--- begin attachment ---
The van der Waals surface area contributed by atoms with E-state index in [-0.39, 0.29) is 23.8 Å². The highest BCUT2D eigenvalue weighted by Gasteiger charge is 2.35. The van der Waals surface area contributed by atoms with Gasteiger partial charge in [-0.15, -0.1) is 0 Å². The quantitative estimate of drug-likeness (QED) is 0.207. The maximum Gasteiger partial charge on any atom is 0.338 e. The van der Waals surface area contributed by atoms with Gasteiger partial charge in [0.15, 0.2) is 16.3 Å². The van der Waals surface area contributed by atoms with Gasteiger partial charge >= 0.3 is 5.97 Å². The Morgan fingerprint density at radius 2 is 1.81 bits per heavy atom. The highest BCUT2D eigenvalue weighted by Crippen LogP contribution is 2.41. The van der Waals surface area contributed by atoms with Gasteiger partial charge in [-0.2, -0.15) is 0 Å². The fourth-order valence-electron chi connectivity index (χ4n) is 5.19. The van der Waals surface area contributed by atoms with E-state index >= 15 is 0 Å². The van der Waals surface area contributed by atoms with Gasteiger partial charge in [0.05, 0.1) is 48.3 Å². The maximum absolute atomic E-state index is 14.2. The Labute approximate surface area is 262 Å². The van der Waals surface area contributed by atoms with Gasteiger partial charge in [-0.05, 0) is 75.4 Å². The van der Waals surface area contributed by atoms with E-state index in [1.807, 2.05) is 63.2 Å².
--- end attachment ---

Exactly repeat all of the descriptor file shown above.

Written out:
The van der Waals surface area contributed by atoms with E-state index in [-0.39, 0.29) is 23.8 Å². The highest BCUT2D eigenvalue weighted by Gasteiger charge is 2.35. The van der Waals surface area contributed by atoms with Gasteiger partial charge in [-0.15, -0.1) is 0 Å². The quantitative estimate of drug-likeness (QED) is 0.207. The maximum Gasteiger partial charge on any atom is 0.338 e. The van der Waals surface area contributed by atoms with Gasteiger partial charge in [0.15, 0.2) is 16.3 Å². The van der Waals surface area contributed by atoms with Gasteiger partial charge >= 0.3 is 5.97 Å². The Morgan fingerprint density at radius 2 is 1.81 bits per heavy atom. The highest BCUT2D eigenvalue weighted by Crippen LogP contribution is 2.41. The van der Waals surface area contributed by atoms with Gasteiger partial charge in [-0.2, -0.15) is 0 Å². The fourth-order valence-electron chi connectivity index (χ4n) is 5.19. The van der Waals surface area contributed by atoms with E-state index >= 15 is 0 Å². The van der Waals surface area contributed by atoms with Gasteiger partial charge in [0.05, 0.1) is 48.3 Å². The maximum absolute atomic E-state index is 14.2. The Labute approximate surface area is 262 Å². The van der Waals surface area contributed by atoms with Gasteiger partial charge in [-0.05, 0) is 75.4 Å². The van der Waals surface area contributed by atoms with E-state index in [1.807, 2.05) is 63.2 Å².